CELTIC legend Jock Stein had an extraordinary impact on the Parkhead club after returning as manager in March 1965.
In another CQN EXCLUSIVE, Alex Gordon, author of fifteen publications on Celtic, has opened his book files on the Parkhead great for an absorbing twenty-one part series.
Today, in Part Twenty of our fascinating look back at these landmark times in the annals of fame at a momentous football club, we continue as Big Jock finds problems piling up in Paradise.
JOCK STEIN, at the age of fifty-five, may have been entering the autumn of his extraordinary managerial career, but future prospects genuinely looked rosy as he prepared to defend his tenth league title in season 1977/78.
The Celtic boss knew he possessed two world-class performers in Danny McGrain and Kenny Dalglish. Pat Stanton’s arrival from Hibs in a straight swap for Jackie McNamara was a steadying influence on the relatively inexperienced Roddie MacDonald in the heart of the defence.
Ronnie Glavin was scoring goals from midfield and Joe Craig, a different type of player to Joe McBride, Willie Wallace or Dixie Deans, was a powerful attack-leader. There was the artistry of the flamboyant Alfie Conn while teenager Roy Aitken was an emerging talent, in defence and midfield. Another youngster named Tommy Burns had been introduced in selected games during the previous season and had looked the part with a sweet left foot.
THE LAST HURRAH…Jock Stein and Kenny Dalglish celebrate the manager’s tenth title success – their final flag triumph together.
All that, and Peter Latchford was earning a reputation of being dependable between the sticks. Indeed, Stein was preparing to turn back the clock to the mid-sixties and launch a new Celtic on the world of football. And, of course, there was also the influence of the ever-popular Bobby Lennox, the last of the Lisbon Lions who was still around to do his bit in cameo roles after recovering from a broken leg.
It didn’t take long for the expectation levels to be fragmented. The season hadn’t even kicked off when the first setback arrived. Liverpool, looking for a replacement for Kevin Keegan, bound for the Bundesliga in a £500,000 move to SV Hamburg, turned their focus on Dalglish. Like Davie Hay and Lou Macari before him, Dalglish, as he was entitled to do, wanted what he thought he was worth.
The English champions put a £440,000 cash offer on the table, a British record transfer fee at the time. Celtic accepted and yet another of the fans’ favourites was spirited out the door. Someone on Merseyside deserves a massive pat on the back or at least a statue erected outside the ground at Anfield. They got Dalglish and made a £60,000 profit into the bargain.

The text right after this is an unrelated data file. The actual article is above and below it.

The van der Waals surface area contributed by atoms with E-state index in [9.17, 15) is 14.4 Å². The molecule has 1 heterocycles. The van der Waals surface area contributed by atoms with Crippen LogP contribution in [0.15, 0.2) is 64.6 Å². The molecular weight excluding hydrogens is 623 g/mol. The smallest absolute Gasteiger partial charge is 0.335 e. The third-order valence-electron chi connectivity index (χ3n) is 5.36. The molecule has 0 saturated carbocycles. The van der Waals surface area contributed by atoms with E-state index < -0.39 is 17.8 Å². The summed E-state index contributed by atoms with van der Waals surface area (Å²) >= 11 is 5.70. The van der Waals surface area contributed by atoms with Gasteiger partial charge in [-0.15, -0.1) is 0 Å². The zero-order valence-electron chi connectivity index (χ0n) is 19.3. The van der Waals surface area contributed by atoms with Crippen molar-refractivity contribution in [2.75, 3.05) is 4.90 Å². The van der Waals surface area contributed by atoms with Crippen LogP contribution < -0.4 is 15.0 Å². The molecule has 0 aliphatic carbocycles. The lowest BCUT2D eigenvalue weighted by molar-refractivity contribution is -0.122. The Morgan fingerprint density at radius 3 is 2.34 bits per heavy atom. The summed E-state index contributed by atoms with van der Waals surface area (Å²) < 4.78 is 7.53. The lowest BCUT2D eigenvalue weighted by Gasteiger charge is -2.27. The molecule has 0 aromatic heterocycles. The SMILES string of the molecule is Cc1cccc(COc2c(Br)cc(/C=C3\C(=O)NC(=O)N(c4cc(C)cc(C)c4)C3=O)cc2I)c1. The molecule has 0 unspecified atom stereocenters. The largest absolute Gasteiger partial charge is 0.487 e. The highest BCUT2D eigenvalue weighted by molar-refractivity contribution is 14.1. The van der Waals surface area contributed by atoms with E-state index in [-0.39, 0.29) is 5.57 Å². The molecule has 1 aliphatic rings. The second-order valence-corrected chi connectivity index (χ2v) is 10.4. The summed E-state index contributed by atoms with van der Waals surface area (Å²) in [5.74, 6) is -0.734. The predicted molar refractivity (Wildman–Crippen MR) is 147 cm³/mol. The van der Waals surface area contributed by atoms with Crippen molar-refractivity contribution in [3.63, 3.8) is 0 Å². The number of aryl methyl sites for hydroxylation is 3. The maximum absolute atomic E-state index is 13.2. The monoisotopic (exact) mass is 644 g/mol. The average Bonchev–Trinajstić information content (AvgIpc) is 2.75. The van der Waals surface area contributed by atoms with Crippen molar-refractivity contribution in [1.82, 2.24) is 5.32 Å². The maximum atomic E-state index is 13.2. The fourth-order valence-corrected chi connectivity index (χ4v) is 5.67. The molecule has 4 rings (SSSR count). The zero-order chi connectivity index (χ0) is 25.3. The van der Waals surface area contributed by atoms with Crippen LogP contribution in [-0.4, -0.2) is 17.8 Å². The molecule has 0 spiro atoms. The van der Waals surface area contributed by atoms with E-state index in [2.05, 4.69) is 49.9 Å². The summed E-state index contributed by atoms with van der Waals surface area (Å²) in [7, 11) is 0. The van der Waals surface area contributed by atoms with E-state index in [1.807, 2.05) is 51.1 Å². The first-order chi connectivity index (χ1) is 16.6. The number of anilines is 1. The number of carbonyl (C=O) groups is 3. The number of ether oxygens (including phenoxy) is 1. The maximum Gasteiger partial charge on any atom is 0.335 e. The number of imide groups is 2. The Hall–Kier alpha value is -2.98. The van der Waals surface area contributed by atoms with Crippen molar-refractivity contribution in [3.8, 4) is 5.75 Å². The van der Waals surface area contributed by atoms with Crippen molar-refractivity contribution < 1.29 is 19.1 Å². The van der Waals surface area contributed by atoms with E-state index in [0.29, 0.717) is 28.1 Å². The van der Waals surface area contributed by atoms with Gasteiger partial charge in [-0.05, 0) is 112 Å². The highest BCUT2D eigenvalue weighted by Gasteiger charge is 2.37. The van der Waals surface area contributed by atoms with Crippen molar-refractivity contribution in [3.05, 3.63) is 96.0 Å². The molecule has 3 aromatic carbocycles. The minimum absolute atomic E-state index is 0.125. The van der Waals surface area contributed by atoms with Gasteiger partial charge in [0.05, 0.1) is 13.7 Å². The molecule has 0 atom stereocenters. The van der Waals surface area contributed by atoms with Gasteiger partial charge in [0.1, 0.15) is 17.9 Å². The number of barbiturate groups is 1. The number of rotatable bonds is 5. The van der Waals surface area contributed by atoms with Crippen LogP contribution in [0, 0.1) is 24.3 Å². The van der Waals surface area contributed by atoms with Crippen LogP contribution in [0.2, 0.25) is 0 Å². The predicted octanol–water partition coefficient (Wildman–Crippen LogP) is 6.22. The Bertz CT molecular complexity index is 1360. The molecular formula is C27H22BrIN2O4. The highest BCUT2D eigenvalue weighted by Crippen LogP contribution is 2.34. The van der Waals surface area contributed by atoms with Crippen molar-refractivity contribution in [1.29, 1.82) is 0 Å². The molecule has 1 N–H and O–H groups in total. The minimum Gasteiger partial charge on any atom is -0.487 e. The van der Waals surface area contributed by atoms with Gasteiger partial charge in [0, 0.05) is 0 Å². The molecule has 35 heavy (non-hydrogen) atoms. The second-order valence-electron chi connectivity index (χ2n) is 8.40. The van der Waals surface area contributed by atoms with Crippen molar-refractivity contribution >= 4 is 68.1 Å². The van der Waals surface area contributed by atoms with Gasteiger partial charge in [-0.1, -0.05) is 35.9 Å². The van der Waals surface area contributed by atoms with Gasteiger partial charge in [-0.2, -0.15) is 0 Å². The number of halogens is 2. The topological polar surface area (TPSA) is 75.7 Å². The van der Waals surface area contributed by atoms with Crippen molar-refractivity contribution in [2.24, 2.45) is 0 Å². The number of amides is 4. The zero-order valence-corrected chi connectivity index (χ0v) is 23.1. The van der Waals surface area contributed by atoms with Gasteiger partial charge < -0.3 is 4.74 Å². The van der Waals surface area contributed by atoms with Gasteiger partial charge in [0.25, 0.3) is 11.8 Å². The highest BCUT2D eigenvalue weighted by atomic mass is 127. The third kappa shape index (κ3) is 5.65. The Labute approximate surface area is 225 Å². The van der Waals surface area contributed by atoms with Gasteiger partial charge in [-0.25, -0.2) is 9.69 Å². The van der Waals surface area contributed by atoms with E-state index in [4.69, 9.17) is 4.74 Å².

A couple of months before Keegan’s departure to Germany and Dalglish’s to England, Stein was quoted as saying, ‘Keegan is a fine player, but I don’t rate him any more highly than Dalglish. They are different types of player, but I believe they have equal influence.’ Why, then, did Celtic not demand an identical fee for their player?
It was a brilliant bit of business from Liverpool’s point of view and, without a shred of doubt, Dalglish contributed even more to their club’s cause than Keegan ever managed.
Celtic spent £60,000 of the transfer cash on Dundee United striker Tom McAdam, who would eventually do his best work for the club at centre-half, and £25,000 on unknown Fulham midfielder John Dowie, a one-time reject from Rangers. Presumably, the balance of £355,000 was placed in a high-interest account that Celtic could unlock some time in the Twenty-First Century.
As Harry Hood had so astutely observed the previous season, the warning signs were flashing. Stanton was seriously injured in the opening goalless draw against Dundee United. Dalglish made his debut for his new club in the Charity Shield match against Manchester United at Wembley. That, too, ended scoreless. Dalglish was the focal point of attention for the TV camera crews and interviewers afterwards.
HEADING FOR A FALL…Danny McGrain hits the deck as he challenges Rangers’ Sandy Jardine. The Celtic icon was sidelined for most of season 1977/78.
Before they could ask him a question, he had one of his own. ‘How did Celtic get on? Anyone know the score from Parkhead?’ asked Dalglish. He was informed it had ended 0-0. He reflected for a moment and said, ‘Oh well, it’s a point, at least.’ Then, and only then, could the live interview continue. News filtered through that the injury to Stanton was so severe there was no hope of a comeback that season. In fact, his playing career was over.
After a mere ninety minutes, it was already the start of the disintegration of a season. A week later Ayr United beat Celtic 2-1 at Somerset Park and, following that, Motherwell left Parkhead with a 1-0 victory. Johannes Edvaldsson gave Celtic a two-goal advantage at Ibrox, but Rangers came back to win 3-2.